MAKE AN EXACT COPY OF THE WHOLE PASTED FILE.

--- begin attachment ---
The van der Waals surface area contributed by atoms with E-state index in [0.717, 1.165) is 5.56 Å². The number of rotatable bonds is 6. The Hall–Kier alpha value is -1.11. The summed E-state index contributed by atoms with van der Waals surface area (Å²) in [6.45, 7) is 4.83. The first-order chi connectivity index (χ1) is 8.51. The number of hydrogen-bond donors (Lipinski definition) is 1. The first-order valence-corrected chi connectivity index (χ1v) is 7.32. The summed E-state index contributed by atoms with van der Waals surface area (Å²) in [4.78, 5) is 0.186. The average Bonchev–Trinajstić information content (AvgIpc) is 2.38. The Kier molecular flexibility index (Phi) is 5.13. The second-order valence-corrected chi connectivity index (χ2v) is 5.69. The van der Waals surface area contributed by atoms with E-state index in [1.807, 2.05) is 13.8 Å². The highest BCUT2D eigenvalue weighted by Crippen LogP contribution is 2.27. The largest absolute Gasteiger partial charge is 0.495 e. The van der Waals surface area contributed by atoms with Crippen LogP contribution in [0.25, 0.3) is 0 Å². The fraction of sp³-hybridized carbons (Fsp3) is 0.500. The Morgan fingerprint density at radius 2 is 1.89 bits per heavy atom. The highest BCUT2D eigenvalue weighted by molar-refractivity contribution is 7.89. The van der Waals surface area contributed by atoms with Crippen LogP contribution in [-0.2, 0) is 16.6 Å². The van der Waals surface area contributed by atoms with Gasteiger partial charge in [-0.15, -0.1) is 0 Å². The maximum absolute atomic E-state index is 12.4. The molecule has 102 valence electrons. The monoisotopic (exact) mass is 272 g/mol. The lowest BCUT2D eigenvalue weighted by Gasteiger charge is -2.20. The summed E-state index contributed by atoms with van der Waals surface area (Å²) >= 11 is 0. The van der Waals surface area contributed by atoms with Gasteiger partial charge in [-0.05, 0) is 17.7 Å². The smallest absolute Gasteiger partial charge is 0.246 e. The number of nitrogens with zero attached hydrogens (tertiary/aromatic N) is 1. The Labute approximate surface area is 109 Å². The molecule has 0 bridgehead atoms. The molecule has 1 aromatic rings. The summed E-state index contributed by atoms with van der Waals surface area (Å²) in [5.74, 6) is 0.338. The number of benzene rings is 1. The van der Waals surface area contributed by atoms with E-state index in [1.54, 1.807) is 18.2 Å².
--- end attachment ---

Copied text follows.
The van der Waals surface area contributed by atoms with E-state index in [0.717, 1.165) is 5.56 Å². The number of rotatable bonds is 6. The Hall–Kier alpha value is -1.11. The summed E-state index contributed by atoms with van der Waals surface area (Å²) in [6.45, 7) is 4.83. The first-order chi connectivity index (χ1) is 8.51. The number of hydrogen-bond donors (Lipinski definition) is 1. The first-order valence-corrected chi connectivity index (χ1v) is 7.32. The summed E-state index contributed by atoms with van der Waals surface area (Å²) in [4.78, 5) is 0.186. The average Bonchev–Trinajstić information content (AvgIpc) is 2.38. The Kier molecular flexibility index (Phi) is 5.13. The second-order valence-corrected chi connectivity index (χ2v) is 5.69. The van der Waals surface area contributed by atoms with E-state index in [1.807, 2.05) is 13.8 Å². The highest BCUT2D eigenvalue weighted by Crippen LogP contribution is 2.27. The largest absolute Gasteiger partial charge is 0.495 e. The van der Waals surface area contributed by atoms with Crippen LogP contribution in [0.25, 0.3) is 0 Å². The fraction of sp³-hybridized carbons (Fsp3) is 0.500. The Morgan fingerprint density at radius 2 is 1.89 bits per heavy atom. The highest BCUT2D eigenvalue weighted by molar-refractivity contribution is 7.89. The van der Waals surface area contributed by atoms with Crippen LogP contribution in [-0.2, 0) is 16.6 Å². The van der Waals surface area contributed by atoms with Gasteiger partial charge in [-0.15, -0.1) is 0 Å². The maximum absolute atomic E-state index is 12.4. The molecule has 102 valence electrons. The monoisotopic (exact) mass is 272 g/mol. The lowest BCUT2D eigenvalue weighted by Gasteiger charge is -2.20. The summed E-state index contributed by atoms with van der Waals surface area (Å²) >= 11 is 0. The van der Waals surface area contributed by atoms with Gasteiger partial charge in [-0.05, 0) is 17.7 Å². The smallest absolute Gasteiger partial charge is 0.246 e. The number of nitrogens with zero attached hydrogens (tertiary/aromatic N) is 1. The Labute approximate surface area is 109 Å². The molecule has 0 bridgehead atoms. The molecule has 1 aromatic rings. The summed E-state index contributed by atoms with van der Waals surface area (Å²) in [5.74, 6) is 0.338. The number of benzene rings is 1. The van der Waals surface area contributed by atoms with E-state index in [1.54, 1.807) is 18.2 Å².